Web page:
Hi Jesse,

You say you totally disagree with me, but from what I read you pretty much agree with the essence of what I’ve written when it comes to making sure you have the breed that’s right for you.

A couple of things do stand out though. It’s a far different story to perform the maneuver you recommend, when your dogs were 8 months of age and when they are mature adults. People reading this should know that doing what you describe to a mature Cane Corso that has got it into the head that you’re a room mate that they don’t have to listen to isn’t going to have very many happy endings. Unless time in the Emergency ward is a person’s idea of a good time. In addition, it isn’t training so much as intimidation. There is a time and a place for intimidation, as any mother dog would be happy to demonstrate, but when a dog does what you described it’s often a sign the ball has been dropped somewhere in the early training.

I have to add for anyone reading, that there’s some doubt in my mind you have the same breed I’ve written about. The average weight of a female Cane Corso should be between 90 and 100 pounds. No well bred, healthy normal male, would come close to the 187 pounds each that you believe yours to be. Males in proper condition weigh in the range of 90 to 110 pounds. If your females, are in fact Cane Corso, and weigh 187 pounds each, I’d suggest getting vet insurance – pronto. They are either some other species, breed, mutants or grossly morbidly obese. Dogs bred for gargantuanism lead short and often painful lives and can prove to be horrendously expensive for their owners. So much so, they are often euthanized for lack of funds to pay the vet bills.

You might also be interested in reading this column I wrote regarding finding a good breeder for you next Cane Corso: http://www.askthedogguy.com/getting-a-dog/

John

Ruby April 13, 2017, 6:20 pm

I have a 7 month old cane corso and his food aggression is extremely high, I was wondering if you had any tips to help tame the food aggression?

John "Ask the Dog Guy" Wade April 13, 2017, 6:26 pm

Hi Ruby,

What reasons have you given him through the manner in which you live together to give him the impression that it is your food he is eating as opposed to “his” food?

The first thing I would suggest you consider in addressing his resource guarding/food aggression, is that you test how much control you actually have over him when there isn’t food around. In my experience, if a person can’t get their dog to do these basic exercises they’re not going to succeed turning this type of aggression around. It might also indicate the or a reason behind it

1. If you were to make a cup of tea in your own kitchen and told this dog to stay on a mat while you did so would your dog, without treats or your monitoring for the slightest twitch, do so? Or would you be drinking a lot of cold tea?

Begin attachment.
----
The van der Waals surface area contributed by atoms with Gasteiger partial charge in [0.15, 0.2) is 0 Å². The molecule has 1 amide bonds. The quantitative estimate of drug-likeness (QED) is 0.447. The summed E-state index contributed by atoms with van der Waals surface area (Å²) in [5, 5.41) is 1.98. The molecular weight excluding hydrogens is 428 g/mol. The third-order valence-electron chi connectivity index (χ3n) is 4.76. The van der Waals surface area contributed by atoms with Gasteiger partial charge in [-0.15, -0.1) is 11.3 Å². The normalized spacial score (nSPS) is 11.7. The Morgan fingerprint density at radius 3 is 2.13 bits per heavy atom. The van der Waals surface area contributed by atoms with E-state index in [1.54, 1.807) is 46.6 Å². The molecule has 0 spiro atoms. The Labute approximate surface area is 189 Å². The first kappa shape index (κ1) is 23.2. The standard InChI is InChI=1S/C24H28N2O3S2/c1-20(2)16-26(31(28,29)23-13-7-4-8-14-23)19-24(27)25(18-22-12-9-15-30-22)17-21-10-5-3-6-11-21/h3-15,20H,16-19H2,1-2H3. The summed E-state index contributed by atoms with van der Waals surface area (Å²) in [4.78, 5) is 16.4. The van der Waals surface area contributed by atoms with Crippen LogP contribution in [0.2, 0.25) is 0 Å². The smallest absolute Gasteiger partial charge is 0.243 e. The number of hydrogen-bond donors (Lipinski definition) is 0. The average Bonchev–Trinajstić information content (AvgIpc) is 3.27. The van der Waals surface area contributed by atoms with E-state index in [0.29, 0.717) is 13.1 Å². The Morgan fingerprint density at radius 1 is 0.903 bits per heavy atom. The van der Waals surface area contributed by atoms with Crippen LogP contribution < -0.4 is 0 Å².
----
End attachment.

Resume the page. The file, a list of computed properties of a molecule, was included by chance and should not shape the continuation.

2. In your own yard, does your dog come when called or does your dog react as if you’ve made a suggestion?

3. Does your dog keep the leash loose regardless of distractions when you say Heel, and walk about the inside of your own home, or yard?

If you can’t give a hearty yes to these questions I would start giving some thought to how to change the no’s to yeses.

John Wade

Ruby April 16, 2017, 8:39 am

He has no aggression towards me with food, I can take away his food mid way through eating it without any issues. The problem comes with my other dog he doesn’t tolerate the other dog getting food have you any tips for that?

John "Ask the Dog Guy" Wade April 19, 2017, 8:00 am

Hi Ruby,

The initial tips still apply. Dogs will often have more conflict with each other if they aren’t clear that the place they live, the things they eat, the doors they go through, the stairs they traverse etc. aren’t theirs to fight over in the first place. This is best communicated with good training, structure and routine during the day that keeps reinforcing it. Do this as well:

Teach both dogs to stay on separate mats. Temporarily use crates if necessary.
Leave their leashes on.
Have one person per dog.
Divide their food ration into fourths.
Add ¼ to their bowls.
Give them permission to eat.
When finished, return them to their mats.
Add another ¼ to their bowls.
Give them permission to eat.
When finished, return them to their mats.
Add another ¼ to their bowls.
Give them permission to eat.
When finished, return them to their mats.
Add last ¼ to their bowls.

Correct anytime they so much as look at each other rather then towards you after they’ve finished their ration.

The goal is to get them to look to you for more rather then to the other.

John